Thursday, February 28, 2013

Take a Gamble on the Sweet Life and Fly

Halter: Kohl's
Skirt: Rampage, Macy's
Shoes: Chaps, Kohl's
Bag: Gifted

 Sweets for the Sweet Necklace

Tank: Boscov's
Tee: Kohl's
Skirt: J. C. Penney
Shoes: Ami Clubwear
Bag: Journeys
Belt: Wet Seal

Dress: Kensie, Macy's
Top: Mossimo, Target
Shoes: Alloy
Bag: Nahui Ollin
Belt: Kohl's

Tank: Kensie, gifted
Jeans: Kohl's
Shoes: Nine West, Macy's
Bag: B&B, Ocean City, Asbury Avenue

I have no idea what that means, but it was a nice, rhythmic way of stringing together today's necklace story.  Even if I did leave out the pun about toting my own horn per the Tote Trove piece.  (That bit of wordplay, by the way, was the fiance's brainchild, not mine.  You've got to give credit where credit's due.)

And now for the serious business of technique.  The chocolates in the Sweets for the Sweet Necklace are actually - wait for it - lip gloss containers I received several Valentine's Days ago.  I cleaned out the leftover gloss, mounted the (surprisingly light) cases onto my signature felt, and then mounted all of that onto some felt-backed cardboard for extra durability.  Talk about sealed with a kiss!

And next time (or the time after that) we'll be talking about cupcakes.  Because I've been clinging onto lip gloss receptacles that look like those too.  

Saturday, February 23, 2013

At the Movies: Safe Haven

Few havens feed a hungry heart as well as a house made of candy.  Although perhaps better suited to a movie like Hansel and Gretel, this gumdrop of a graphic struck the right note with me in terms of introducing Safe Haven.  Based on the Nicholas Sparks novel of the same name, this Valentine's Day weekend box office darling held no surprises for me.  Fortunately, the familiarity only deepened its charm.

Katie (Julianne Hough) is running from something.  Saddled with a backstory that is perhaps darker than any other in the Sparks canon, her shadowed past serves as the ideal foil for sleepy Southport, the North Carolina beach hamlet where she takes refuge.  Katie sets tentative roots by renting a cottage, waitressing at the local cafe, and becoming a regular at the general store.  A quaint, near-ramshackle of a place that sells light groceries (and on a good day) paint, it's run by Alex, a widowed father of the hunky, aw-shucks variety whose flirting style is as awkward as Katie's is avoidant.  The fledgling courtship that flowers between them is made even more fragile by Katie's secret.  Idyllic walks and beach scenes continue to be undercut by Katie's flashbacks of her old life in Boston.  Everything about the city is dark, right down to Katie's clothes and hair, serving as a contrast to the breezily bright and beachy Southport where she begins a new chapter.  What lies in the balance is a classic tale of fate and true love.  Hardly groundbreaking stuff, as Sparks-slaying critics are happy to say.  But it's this homespun simplicity that makes Safe Haven so universally poignant and so human.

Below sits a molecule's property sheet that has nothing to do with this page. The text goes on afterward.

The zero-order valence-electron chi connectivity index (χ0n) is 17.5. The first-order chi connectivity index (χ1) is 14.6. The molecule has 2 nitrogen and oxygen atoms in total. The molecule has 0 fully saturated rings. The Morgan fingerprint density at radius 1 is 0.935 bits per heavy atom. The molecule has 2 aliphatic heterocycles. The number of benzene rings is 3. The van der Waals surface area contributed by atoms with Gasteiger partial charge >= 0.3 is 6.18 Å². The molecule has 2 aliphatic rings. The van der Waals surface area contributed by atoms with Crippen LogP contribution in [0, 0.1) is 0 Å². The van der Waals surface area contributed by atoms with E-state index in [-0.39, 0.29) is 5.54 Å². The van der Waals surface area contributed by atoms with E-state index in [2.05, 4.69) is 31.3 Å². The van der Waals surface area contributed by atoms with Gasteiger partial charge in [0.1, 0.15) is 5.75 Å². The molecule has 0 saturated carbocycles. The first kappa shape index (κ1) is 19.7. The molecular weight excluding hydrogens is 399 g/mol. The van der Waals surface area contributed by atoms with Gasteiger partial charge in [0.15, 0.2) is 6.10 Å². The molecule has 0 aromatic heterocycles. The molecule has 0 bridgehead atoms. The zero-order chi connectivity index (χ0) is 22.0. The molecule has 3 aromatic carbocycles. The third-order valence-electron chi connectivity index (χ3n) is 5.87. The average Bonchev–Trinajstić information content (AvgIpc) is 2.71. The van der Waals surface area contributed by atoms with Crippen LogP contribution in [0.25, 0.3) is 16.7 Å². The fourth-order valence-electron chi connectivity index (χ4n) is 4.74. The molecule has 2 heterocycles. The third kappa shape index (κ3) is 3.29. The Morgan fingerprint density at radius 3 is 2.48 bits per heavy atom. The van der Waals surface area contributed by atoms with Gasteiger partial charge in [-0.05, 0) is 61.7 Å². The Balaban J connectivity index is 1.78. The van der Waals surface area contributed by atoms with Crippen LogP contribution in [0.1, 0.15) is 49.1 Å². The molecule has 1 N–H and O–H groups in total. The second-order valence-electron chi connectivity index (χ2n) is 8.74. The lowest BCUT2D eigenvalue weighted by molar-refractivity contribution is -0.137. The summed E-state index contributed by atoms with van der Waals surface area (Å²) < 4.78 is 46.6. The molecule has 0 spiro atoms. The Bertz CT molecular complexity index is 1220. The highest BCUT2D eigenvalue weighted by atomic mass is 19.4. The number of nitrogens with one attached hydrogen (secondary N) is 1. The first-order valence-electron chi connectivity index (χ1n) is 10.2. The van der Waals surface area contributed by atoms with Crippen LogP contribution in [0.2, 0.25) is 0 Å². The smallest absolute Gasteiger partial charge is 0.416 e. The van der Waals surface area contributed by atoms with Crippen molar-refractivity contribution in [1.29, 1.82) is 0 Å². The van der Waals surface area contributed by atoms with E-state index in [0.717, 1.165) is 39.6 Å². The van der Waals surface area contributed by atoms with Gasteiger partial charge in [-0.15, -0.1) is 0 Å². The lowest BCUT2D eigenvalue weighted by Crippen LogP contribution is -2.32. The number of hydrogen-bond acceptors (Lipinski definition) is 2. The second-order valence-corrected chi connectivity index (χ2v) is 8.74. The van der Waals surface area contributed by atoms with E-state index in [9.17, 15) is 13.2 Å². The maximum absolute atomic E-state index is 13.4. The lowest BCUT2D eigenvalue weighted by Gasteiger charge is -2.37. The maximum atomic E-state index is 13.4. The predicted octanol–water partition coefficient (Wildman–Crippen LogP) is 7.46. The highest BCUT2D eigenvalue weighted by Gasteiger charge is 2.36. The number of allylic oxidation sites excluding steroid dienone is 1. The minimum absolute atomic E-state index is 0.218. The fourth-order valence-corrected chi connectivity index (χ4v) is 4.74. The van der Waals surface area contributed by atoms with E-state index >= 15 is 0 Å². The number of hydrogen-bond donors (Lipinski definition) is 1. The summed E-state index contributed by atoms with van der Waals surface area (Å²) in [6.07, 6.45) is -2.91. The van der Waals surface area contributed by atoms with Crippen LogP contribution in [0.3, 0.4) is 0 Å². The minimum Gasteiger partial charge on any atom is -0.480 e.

Indeed, it's a cold customer who doesn't eke out a tear at the end.

Thursday, February 21, 2013

The Prettiest Girl in the Orchard and Other Doomed Damsels

Prettiest Girl in the Orchard Brooch

Dress: Modcloth
Shoes: Madden Girl, DSW
Bag: DSW

This week's fruit-bearing brooch has inspired me to wax fictional.  Take from it what (fruit) you will:

Allison's father had forbidden her to go to the orchard.  "It's full of unscrupulous sorts," he'd cautioned, his lake-blue eyes devoid of their usual humor.  That had been three months ago on the kind of bitter night that made Allison grateful for the warm if fussy embrace of the old Victorian where she and her father lived.  She'd never dreamed of defying him.  But yesterday she'd been walking by the orchard and had caught a glimpse of something glimmering in the foliage.  Transfixed, she'd dreamed of the possibilities lying dormant beyond those errant sparkles long after the trees were behind her.  Now it was dusk and her father was at a neighbor's on business.  Alone in her dark turret room, she couldn't resist the memory of the orchard's strange spell.  Before fear could take over, she tossed on her cloak and flew out the front door.